US 7720661 B2 Abstract A method for a geometry of a lateral comb drive for an in-plane, electrostatic force feedback, closed-loop, micromachined accelerometer or closed-loop Coriolis rate gyroscope device, or closed-loop capacitive pressure or force measuring device. When vibration is applied to the device, the error in the time-average output, which is vibration rectification error, due to this input vibration is minimized or eliminated. The geometry resulting from practice of the present invention is space-efficient because drive force is maximized while vibration rectification is minimized or eliminated.
Claims(13) 1. A method for making a microelectromechanical system (MEMS) electrostatic comb-drive device, the method comprising:
constructing a finite element model of an initial comb tooth geometric unit;
selecting an initial comb tooth overlap dimension;
performing a finite element analysis calculation of capacitance for both the selected initial overlap dimension and for each of one or more different overlap dimensions adjacent to the initial overlap dimension;
constructing a model of a relationship of capacitance versus overlap dimension;
applying a second derivative test to solve for an inflection point in the relationship of capacitance versus overlap dimension;
selecting an overlap dimension corresponding to the inflection point; and
making a MEMS electrostatic comb-drive by orienting a movable proof mass having comb teeth to a stationary comb tooth frame, so that the comb teeth and the stationary comb tooth frame overlap by the selected overlap dimension.
2. The method of
3. The method of
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9. The method of
initially adjusting a position of the proof mass relative to the frame to a position of non-zero differential capacitance;
vibrating the adjusted proof mass relative to the frame along an input axis;
additionally adjusting the position of the vibrating proof mass relative to the frame to a position where fluid forces operating on the proof mass are balanced relative to the comb tooth geometry, thereby calibrating the MEMS device.
10. The method of
11. The method of
vibrating the device along an input axis; and
balancing fluid forces operating on the vibrating proof mass with the actual comb tooth geometry.
12. The method of
13. The method of
wherein adjusting a position of the proof mass relative to the frame to a different relative position where fluid forces operating on the proof mass are balanced with the actual comb tooth geometry further comprises, after initially adjusting the relative position of the proof mass to the zero rectification position and during vibrating the device, additionally adjusting the position of the proof mass relative to the frame.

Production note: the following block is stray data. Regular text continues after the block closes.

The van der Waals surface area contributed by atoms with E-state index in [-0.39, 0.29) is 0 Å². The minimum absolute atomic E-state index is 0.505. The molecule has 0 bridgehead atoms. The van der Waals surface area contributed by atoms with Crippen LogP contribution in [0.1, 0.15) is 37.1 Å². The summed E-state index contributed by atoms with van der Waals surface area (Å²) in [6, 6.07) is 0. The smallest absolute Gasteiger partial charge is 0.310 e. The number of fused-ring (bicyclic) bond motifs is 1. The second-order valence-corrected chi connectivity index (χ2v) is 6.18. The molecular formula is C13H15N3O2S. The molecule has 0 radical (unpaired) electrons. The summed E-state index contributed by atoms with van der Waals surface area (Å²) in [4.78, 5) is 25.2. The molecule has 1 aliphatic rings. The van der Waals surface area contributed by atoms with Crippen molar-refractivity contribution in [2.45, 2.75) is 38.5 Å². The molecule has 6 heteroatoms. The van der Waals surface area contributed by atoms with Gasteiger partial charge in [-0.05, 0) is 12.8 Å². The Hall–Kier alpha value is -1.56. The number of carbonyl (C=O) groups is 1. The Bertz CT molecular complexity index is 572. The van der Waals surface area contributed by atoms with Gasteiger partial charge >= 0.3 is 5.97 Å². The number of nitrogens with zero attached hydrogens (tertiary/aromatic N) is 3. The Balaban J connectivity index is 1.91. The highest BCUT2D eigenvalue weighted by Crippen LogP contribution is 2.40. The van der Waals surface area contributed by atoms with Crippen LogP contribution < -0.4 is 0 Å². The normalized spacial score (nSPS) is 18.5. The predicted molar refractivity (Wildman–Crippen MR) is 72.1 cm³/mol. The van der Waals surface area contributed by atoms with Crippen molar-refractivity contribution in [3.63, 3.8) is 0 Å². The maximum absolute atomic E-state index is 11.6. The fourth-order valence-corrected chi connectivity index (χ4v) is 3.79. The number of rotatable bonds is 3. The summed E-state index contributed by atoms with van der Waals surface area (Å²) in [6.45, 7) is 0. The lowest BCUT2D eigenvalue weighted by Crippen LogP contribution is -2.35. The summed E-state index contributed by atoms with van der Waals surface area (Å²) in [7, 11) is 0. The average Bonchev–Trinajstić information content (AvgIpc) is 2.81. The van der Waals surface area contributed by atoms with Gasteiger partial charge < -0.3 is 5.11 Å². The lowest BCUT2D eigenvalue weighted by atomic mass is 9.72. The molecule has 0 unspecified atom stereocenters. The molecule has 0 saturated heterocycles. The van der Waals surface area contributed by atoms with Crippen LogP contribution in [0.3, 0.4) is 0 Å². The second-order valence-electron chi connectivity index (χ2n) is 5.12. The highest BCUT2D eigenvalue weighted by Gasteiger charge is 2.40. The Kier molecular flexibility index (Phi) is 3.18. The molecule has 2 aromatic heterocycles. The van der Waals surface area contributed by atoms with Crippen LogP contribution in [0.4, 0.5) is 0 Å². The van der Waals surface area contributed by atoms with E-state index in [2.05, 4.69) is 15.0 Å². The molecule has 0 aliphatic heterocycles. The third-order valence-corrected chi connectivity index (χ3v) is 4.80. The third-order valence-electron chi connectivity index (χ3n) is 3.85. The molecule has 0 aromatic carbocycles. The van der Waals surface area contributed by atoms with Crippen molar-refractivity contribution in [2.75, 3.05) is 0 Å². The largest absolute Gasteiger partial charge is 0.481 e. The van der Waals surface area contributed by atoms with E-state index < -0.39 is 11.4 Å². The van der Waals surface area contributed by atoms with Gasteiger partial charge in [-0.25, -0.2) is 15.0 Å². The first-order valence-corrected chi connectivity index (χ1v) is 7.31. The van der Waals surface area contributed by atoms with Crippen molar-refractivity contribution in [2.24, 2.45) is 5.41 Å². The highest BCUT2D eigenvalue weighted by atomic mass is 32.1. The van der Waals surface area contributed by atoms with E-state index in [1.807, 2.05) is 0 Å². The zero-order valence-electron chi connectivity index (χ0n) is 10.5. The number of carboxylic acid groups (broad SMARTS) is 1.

Description The present invention relates to micromachined sensor devices and methods, and in particular to electrostatic comb-drive, closed-loop, in-plane, micromachined, capacitive accelerometers, Coriolis rate gyroscopes, and pressure and force measuring devices. Microelectromechanical system (MEMS) capacitive electrostatic comb-drive, closed-loop, in-plane, micromachined, capacitive pick-off accelerometer devices, closed-loop Coriolis rate gyroscope devices, and closed-loop capacitive pressure and force measuring devices are generally well-known. In particular, silicon-based, micromachined accelerometers are displacing accelerometers of more mature architectures in current applications, and are creating new markets where the advantages of small size and low cost are enabling qualities. One critical area of performance that poses a major challenge for MEMS capacitive accelerometers is vibration rectification. Vibration rectification is the change in the time-average accelerometer output due to input vibration. Vibration rectification manifests as an apparent change in the DC acceleration when none is being experienced. Current MEMS capacitive accelerometers, Coriolis rate gyroscope devices, and closed-loop capacitive force measuring devices have very poor vibration rectification performance. For example, an input vibration of 10 Grms along the input axis of a known electrostatic comb-drive MEMS capacitive pick-off accelerometer is able to change the average output by as much as 0.1 g's. This large vibration rectification makes these accelerometers unsuitable for current tactical and navigation-grade applications. In a closed-loop capacitive pick-off accelerometer, rectification error is driven by several sources. For example, rebalance force is not linear relative to the voltage applied to the electrostatic comb-drive. The rebalancing force is proportional to the square of the applied voltage difference between sets of interacting moveable and fixed comb teeth. There are several well-known ways to accomplish linearization of the applied voltage. For example, a square root function can be placed in the feedback loop. The various methods of linearizing this relationship, however, are not relevant to the present invention. Scale factor may have asymmetry in a closed-loop capacitive pick-off accelerometer. That is, the scale factor in the positive input direction may not equal the scale factor in the negative direction. The scale factors in the two directions must match to avoid rectification. This is also well-known, can be corrected for, but is not relevant to the present invention. A third source of rectification in a closed-loop capacitive pick-off accelerometer is a dependence of rebalance force on proof mass position. In current art, closed-loop MEMS capacitive pick-off accelerometers with electrostatic feedback use one of two configuration options. A fourth source of rectification is a force that a damping fluid exerts on the proof mass during vibration. Typically, MEMS accelerometers rely on gas damping to achieve acceptable dynamic performance. Gas-spring damping effects, however, often produce a non-zero time average force on the proof mass as it travels through a cycle of vibration. Many variables affect this rectification error which is a function of the detailed geometry of the damping gaps, the gas type, pressure and temperature, and the magnitude and frequency of the input vibration. The result is a highly complex fluid dynamics problem. Furthermore, the magnitude of this rectification error is potentially extremely large. Therefore, devices and methods for overcoming these and other limitations of typical state of the art MEMS accelerometers are desirable. The prior art fails to provide a method for determining a lateral comb drive geometry which minimizes or completely eliminates rectification and, at the same time, provides a sufficiently large force for a given drive area and applied voltage. What is needed in the art is a method for significantly reducing or eliminating this source of rectification within a compact drive geometry. The method of the present invention provides a geometry of a lateral comb drive for an in-plane, electrostatic force feedback, micromachined accelerometer, closed-loop Coriolis rate gyroscope devices, and closed-loop capacitive pressure and force measuring devices. When vibration is applied along an accelerometer's input axis, the error in the time-average output, which is the vibration rectification error, due to this input vibration is minimized or eliminated. The geometry resulting from practice of the present invention is space-efficient because drive force is maximized while vibration rectification is minimized or eliminated. The present invention is an apparatus and method for reducing rectification error in a microelectromechanical system (MEMS) electrostatic comb-drive, closed-loop, in-plane, accelerometer device. This invention provides both an analytical and empirical method of locating a comb tooth overlap that results in minimum or zero rectification error for any chosen general tooth geometry. The method includes: selecting an initial comb tooth geometry, including selecting initial tooth width and length dimensions, and the spacing between each moveable tooth and the adjacent fixed tooth. These selections are made as a function of overall design requirements and silicon fabrication design rules. A finite element model is constructed of at least one tooth pitch of the initially selected comb tooth geometry. An initial tooth overlap dimension is selected as a starting point. Using a computer aided design (CAD) program, a finite element model is constructed of at least one tooth pitch of the proposed tooth geometry. A finite element analysis calculation of capacitance is performed for both the selected initial tooth overlap dimension and for each of a plurality of different tooth overlap dimensions both greater than and less than the initial tooth overlap dimension. A polynomial fit of at least 4th order is performed for capacitance versus tooth overlap. The 3rd derivative of this polynomial is formed. The tooth overlap dimension that forces this 3rd derivative to zero is then determined. This amount of tooth overlap results in zero vibration rectification. According to another aspect of the invention, the desired amount of overlap is obtained through an empirical rather than analytical method. A number of test accelerometer devices are fabricated with varying tooth overlap dimensions, and vibration rectification measurements are made. When the range of fabricated geometries span the desired inflection point, interpolation of the test results yields the precise position of zero-rectification. According to one aspect of the invention, an accelerometer device constructed in accordance with the earlier steps of the method is calibrated to remove rectification errors due to manufacturing variations. These variations include unintended variations that move the ideal inflection point where rectification error is minimum or zero, and geometry variations that introduce a rectification error due to non-symmetries in gas-damping. Two calibration methods are presented. Each method repositions the moveable teeth slightly relative to the fixed teeth, whereby the closed-loop null position is at the actual zero rectification position. Calibrating the accelerometer device is achieved by either bleeding a non-zero bias voltage into the capacitive pick-off circuit of the accelerometer, or by changing one of the two pickoff excitation voltages relative to the other, while vibrating the accelerometer along an input axis thereof. Calibration is complete when the position is found where the resulting measured rectification error is zero. If the nominal comb drive geometry is as determined by the analytical or empirical methods of this invention, then the amount of displacement needed to reposition the moveable teeth to the desired position within an individual accelerometer is very small. The foregoing aspects and many of the attendant advantages of this invention will become more readily appreciated as the same becomes better understood by reference to the following detailed description, when taken in conjunction with the accompanying drawings, wherein: In the Figures, like numerals indicate like elements. The Figures illustrate the method of the present invention for determining a lateral comb drive geometry which minimizes or completely eliminates rectification and, at the same time, provides a sufficiently large force for a given drive area and applied voltage. The example shown in In Block In Block In Block Thus, the graph where dC/dx is the derivative of capacitance with respect to the overlap distance As is observed in the graph In Block In Block Analysis of the exemplary tooth geometry illustrated in According to this alternative embodiment of the method of the present invention, the tooth length In Block In Block In Block In Block Even with a comb-drive geometry selected per the method of the present invention, natural variation of the manufactured geometry causes a small, non-zero 2nd order electrostatic force-position derivative and, therefore, a rectification error. Manufacturing tolerances also result in slight non-symmetry in damping gap geometry, as discussed below. Therefore, even in the best example of a good design, two sources of small amounts of rectification are present. A net residual rectification is the sum of these two sources of rectification. According to the present invention, the net residual rectification is removed by commanding the proof mass Rectification due to gas-spring effects alone are potentially very large in MEMS accelerometers and other MEMS devices and therefore must be managed to achieve good performance. Therefore, according to one or more different embodiments of the present invention, this gas-spring effects source of rectification is optionally eliminated simultaneously with the rectification source resulting from the manufactured geometry by commanding the proof mass As discussed above, it is well known in the art of electrostatic accelerometers that the force between the two capacitor plates embodied by the movable and fixed comb drive teeth Furthermore, when the net residual rectification error is small enough at the initial null setting of the servo, cancellation alone works well over a narrow range in put amplitudes and frequency. While the preferred embodiment of the invention has been illustrated and described, it will be appreciated that various changes can be made therein without departing from the spirit and scope of the invention. Patent Citations